Lalleman argues that the idea of creation can already be found in Jeremiah. Jeremiah 4-Jeremiah 5 has parallels in Genesis 1-2 as well as in Jeremiah 33. She believes that there is insufficient ground to assume that Jeremiah 33 represents a post-Jeremiah development. Jeremiah uses also creation as a framework for his proclamation of judgment and doom.
This article is part of a series of studies on the author of the book of Jeremiah. The author notes the message and character of Jeremiah the prophet.
From the life of the prophet Jeremiah, this article explores how to suffer along with God's people.
This essay examines the literary structure and message of one section of the book of Jeremiah. The focus is on the largely narrative section in Jeremiah 26-Jeremiah 45. It suggests a strategy for a holistic reading of this section. The author hopes that this will contribute to a better understanding of the literary and theological unity of the book of Jeremiah as a whole.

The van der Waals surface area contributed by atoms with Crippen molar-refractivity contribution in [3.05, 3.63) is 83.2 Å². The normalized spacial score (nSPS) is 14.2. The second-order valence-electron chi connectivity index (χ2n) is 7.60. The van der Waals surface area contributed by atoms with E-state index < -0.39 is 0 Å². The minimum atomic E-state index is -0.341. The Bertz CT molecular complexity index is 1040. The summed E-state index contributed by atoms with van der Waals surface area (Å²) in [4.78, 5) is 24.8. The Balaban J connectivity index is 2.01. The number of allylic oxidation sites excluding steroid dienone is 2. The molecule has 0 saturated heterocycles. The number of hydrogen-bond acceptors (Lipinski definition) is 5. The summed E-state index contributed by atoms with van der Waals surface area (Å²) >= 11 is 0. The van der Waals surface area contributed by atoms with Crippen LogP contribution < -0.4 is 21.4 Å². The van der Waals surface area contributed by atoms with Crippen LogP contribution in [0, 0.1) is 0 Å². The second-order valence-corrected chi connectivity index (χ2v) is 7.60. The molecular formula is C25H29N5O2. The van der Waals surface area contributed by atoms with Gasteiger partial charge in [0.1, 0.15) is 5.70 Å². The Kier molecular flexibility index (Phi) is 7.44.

How should the lack of chronology and the many genres in Jeremiah be understood in an effort to find a unifying plot in the book? This article uses literary-critical principles to analyze Jeremiah. The author wants to exegete the book in its received order. He makes use of plot analysis to discover unifying elements. He explains what a plot is and how it functions, whether plots function in Hebrew prophecy, and then gives an overview of his understanding of Jeremiah's plot.
The order of the arrangement of the content of the book of Jeremiah can be perplexing. This study attempts to articulate certain basic assumptions that distinguish evangelicalism's approach to the organization of the prophecy, and to analyze the evidence by which its chapters may be dated. Payne proceeds to formulate a chronological picture of the sequence of the different parts and proposes an explanation for the present arrangement of the book.